In the panel discussion “Private Equity in Restaurant Franchising” at the NRA Show today, conference attendees found out that a good private equity investment goes well beyond the influx of cash; it requires a solid partnership between the investor and the company.

The first step in the process of any outside investment, says principle of Roark Capital Scott Pressley, is performing diligence on the part of both the restaurant company owners and the private equity company. Pressley says that owners need to fully consider their goals and honestly assess their company before deciding to partner with a private equity group. In addition, owners need to look carefully at potential partners to ensure that their goals will match.

Steve Romaniello, CEO of Carvel parent company Focus Brands, agreed. In 2001, Carvel found itself in a downhill slide after years of neglect under the ownership of a large cap private equity firm. The chain had dropped to 332 stores from a high of over 800 and had changed its focus to capital-intensive supermarket distribution. Less than 20% of franchisees said they trusted the company. Carvel had the wrong private equity partner.

Enter Roark Capital in late 2001. Under Romaniello’s leadership and support from Roark, Carvel has grown to over 530 stores in four years and franchisee satisfaction with the company is well over 90%. For Carvel, the relationship with Roark provided management with a mechanism to reduce debt, increase cash, and allow for the time needed to make changes. The partnership has worked so well that Carvel has met or exceeded every financial metric goal set by Roark. With the addition of Cinnabon and certain rights to Seattle’s Best Coffee franchises, the once failing company has formed Focus Brands with the intent of further acquisitions.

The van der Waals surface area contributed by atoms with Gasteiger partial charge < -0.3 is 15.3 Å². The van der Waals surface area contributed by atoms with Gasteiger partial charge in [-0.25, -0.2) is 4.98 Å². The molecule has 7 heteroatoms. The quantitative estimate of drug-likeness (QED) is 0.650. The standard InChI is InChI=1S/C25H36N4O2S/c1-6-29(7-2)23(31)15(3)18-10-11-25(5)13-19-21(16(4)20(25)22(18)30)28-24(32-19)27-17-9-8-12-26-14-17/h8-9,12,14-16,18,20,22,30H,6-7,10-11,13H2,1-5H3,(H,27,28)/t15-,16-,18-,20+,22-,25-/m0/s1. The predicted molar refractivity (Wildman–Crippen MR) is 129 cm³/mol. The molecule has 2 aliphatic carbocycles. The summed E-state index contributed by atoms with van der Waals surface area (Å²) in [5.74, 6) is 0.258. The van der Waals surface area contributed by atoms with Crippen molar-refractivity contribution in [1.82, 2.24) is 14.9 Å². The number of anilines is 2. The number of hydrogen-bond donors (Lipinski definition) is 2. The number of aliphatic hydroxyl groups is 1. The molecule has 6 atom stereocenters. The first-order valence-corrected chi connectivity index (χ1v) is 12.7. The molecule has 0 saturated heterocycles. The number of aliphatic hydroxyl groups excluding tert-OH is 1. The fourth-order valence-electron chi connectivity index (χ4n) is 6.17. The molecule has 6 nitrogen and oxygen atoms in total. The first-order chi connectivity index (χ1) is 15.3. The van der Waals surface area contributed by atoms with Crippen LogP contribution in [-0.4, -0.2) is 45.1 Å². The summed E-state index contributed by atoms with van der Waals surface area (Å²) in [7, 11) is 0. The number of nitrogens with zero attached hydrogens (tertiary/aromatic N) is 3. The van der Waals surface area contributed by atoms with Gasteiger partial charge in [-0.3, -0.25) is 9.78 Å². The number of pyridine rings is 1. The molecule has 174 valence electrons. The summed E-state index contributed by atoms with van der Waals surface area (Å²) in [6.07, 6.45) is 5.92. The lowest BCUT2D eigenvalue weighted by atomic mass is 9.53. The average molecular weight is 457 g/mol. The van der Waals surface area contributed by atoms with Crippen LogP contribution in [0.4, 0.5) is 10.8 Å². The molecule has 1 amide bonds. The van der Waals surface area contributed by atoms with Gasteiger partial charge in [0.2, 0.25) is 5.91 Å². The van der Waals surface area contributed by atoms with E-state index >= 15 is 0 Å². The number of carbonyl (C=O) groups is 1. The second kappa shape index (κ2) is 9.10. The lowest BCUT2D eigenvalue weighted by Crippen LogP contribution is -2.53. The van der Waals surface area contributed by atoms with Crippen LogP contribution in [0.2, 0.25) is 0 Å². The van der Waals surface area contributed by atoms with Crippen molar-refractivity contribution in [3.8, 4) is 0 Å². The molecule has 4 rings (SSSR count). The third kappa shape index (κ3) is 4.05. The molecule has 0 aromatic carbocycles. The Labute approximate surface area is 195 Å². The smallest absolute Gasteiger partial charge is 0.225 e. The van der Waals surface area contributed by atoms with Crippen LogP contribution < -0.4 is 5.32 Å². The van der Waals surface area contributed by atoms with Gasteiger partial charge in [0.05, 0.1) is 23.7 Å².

But there is more involved in private equity transactions for franchisors than finding a good investment partner for management. Great American Cookie franchisee Lawrence “Doc” Cohen says that franchisees need to be on board before management considers selling to investors. When the owners of Great American Cookie tried to sell to a private equity group in the early 90’s franchisees effectively killed the deal by relating their displeasures of how dysfunctional the system was.

To prevent such complications, Cohen believes it is absolutely necessary to inform franchisees early in the process of considering outside investment. Franchisees need assurances of consistency in company management, franchisor-franchisee relations, operational systems, franchisee fee structures, and company philosophy. By doing so, franchisees will lend credibility to company management when private equity firms show interest.

Ultimately, the successful private equity investment for both sides is about a partnership. Finding the right match that is amenable to both the franchisor and franchisee makes all the difference in how the investment pays off for the company and the private equity partner.